Marker-assisted backcrossing (MABC), a simplified version of marker-assisted selection, is now commonly used in molecular breeding. Marker-assisted backcrossing targets one or more genes or QTLs transferred from one donor parent into another superior cultivar or genotype to improve a targeted trait. Contrary to conventional backcrossing, MABC depends on the alleles of a marker linked with desirable genes or QTLs instead of phenotypic performance. Through MABC, the outcomes can be obtained within a shorter period (about two years).

Markers are helpful in the backcross selection for the desired alleles or genes, which are difficult to select based on phenotypic observations, such as the pyramiding of disease and pest resistance genes in a specific genotype, where these may overlap each other’s effect epistatically. Markers may be used for the selection of some progeny where recombination occurs near the targeted gene containing the allele with some DNA of the donor plant. These have a vital role in backcross breeding for the pyramiding of two or more genes linked with desired stress tolerance.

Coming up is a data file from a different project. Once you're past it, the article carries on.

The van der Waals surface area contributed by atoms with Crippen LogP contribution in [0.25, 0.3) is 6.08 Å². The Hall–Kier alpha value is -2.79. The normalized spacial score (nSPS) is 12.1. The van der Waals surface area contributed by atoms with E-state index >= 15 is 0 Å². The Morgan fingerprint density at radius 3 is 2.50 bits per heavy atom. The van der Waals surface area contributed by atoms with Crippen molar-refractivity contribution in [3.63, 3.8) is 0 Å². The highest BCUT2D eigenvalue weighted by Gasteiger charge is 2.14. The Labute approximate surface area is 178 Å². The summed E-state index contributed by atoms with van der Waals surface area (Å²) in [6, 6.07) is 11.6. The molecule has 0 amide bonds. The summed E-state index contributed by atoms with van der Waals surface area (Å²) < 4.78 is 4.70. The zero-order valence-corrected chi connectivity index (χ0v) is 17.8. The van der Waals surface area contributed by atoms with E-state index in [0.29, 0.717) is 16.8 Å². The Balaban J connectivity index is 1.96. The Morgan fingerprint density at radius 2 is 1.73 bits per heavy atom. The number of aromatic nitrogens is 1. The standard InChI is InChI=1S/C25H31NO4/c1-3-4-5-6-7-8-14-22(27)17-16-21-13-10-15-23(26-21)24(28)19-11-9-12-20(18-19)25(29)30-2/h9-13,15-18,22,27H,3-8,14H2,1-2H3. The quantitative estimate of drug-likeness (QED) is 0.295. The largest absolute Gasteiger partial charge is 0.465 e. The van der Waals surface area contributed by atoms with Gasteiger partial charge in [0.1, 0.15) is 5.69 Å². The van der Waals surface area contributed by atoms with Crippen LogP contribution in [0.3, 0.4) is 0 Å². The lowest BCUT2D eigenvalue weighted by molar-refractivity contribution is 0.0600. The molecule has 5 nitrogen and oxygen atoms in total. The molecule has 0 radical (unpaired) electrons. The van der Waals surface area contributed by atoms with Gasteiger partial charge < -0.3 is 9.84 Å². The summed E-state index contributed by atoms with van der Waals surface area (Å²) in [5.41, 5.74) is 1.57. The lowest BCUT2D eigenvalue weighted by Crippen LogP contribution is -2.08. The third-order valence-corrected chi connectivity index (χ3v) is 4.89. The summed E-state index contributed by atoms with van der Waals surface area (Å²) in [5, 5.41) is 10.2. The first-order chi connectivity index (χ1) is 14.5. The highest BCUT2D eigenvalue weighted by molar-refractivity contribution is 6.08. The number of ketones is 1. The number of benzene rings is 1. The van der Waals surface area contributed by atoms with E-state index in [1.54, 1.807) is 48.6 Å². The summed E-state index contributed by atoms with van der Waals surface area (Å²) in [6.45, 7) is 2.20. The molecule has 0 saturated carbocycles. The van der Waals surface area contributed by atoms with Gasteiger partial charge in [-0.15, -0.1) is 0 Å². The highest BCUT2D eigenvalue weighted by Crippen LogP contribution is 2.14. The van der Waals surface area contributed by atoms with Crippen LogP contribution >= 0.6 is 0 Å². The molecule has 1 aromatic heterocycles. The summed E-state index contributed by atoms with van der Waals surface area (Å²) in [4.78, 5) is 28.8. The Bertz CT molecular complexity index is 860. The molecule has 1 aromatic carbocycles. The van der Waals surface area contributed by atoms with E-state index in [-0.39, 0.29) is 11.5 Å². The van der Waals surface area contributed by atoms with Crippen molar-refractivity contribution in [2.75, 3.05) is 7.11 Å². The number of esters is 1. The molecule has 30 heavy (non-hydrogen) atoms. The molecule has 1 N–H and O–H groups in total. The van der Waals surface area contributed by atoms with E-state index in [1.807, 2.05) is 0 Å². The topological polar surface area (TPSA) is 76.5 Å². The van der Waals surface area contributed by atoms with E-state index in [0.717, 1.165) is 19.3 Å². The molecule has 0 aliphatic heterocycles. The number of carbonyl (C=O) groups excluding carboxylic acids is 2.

This technique is considered the most suitable because it is less time-consuming and the fixation of genes is certain. However, the success or failure of this technique depends on many factors, such as the distance between the closest markers and the target gene, the number of target genes, the genetic base, the genetic background in which the target gene is manipulated, and the marker type. If proper selection criteria are maintained, then MABC-based gene pyramiding can produce durable and sustainable crop improvement.

Dr. Md. Monirul Islam
Senior Scientist

Fig: A graphical representation of gene pyramiding for sustainable crop improvement against biotic and abiotic stresses